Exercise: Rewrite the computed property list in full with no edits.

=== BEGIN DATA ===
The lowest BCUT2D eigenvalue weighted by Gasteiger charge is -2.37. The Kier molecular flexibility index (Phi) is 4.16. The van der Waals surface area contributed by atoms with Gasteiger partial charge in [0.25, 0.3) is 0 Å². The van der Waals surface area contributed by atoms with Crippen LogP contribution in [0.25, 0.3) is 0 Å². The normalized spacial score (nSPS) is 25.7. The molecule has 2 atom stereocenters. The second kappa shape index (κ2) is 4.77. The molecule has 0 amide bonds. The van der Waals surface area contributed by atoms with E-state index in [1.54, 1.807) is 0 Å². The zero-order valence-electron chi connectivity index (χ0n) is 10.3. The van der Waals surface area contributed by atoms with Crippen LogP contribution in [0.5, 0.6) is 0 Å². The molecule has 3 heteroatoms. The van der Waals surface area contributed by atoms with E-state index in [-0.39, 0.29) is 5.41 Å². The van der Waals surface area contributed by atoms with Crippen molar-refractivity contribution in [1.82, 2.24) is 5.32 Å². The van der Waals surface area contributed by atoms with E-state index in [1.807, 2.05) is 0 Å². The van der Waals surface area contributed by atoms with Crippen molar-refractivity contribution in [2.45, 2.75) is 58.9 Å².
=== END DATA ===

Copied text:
The lowest BCUT2D eigenvalue weighted by Gasteiger charge is -2.37. The Kier molecular flexibility index (Phi) is 4.16. The van der Waals surface area contributed by atoms with Gasteiger partial charge in [0.25, 0.3) is 0 Å². The van der Waals surface area contributed by atoms with Crippen LogP contribution in [0.25, 0.3) is 0 Å². The normalized spacial score (nSPS) is 25.7. The molecule has 2 atom stereocenters. The second kappa shape index (κ2) is 4.77. The molecule has 0 amide bonds. The van der Waals surface area contributed by atoms with E-state index in [1.54, 1.807) is 0 Å². The zero-order valence-electron chi connectivity index (χ0n) is 10.3. The van der Waals surface area contributed by atoms with Crippen LogP contribution in [0.5, 0.6) is 0 Å². The molecule has 3 heteroatoms. The van der Waals surface area contributed by atoms with E-state index in [-0.39, 0.29) is 5.41 Å². The van der Waals surface area contributed by atoms with Crippen molar-refractivity contribution in [1.82, 2.24) is 5.32 Å². The van der Waals surface area contributed by atoms with E-state index in [1.807, 2.05) is 0 Å². The van der Waals surface area contributed by atoms with Crippen molar-refractivity contribution in [2.45, 2.75) is 58.9 Å².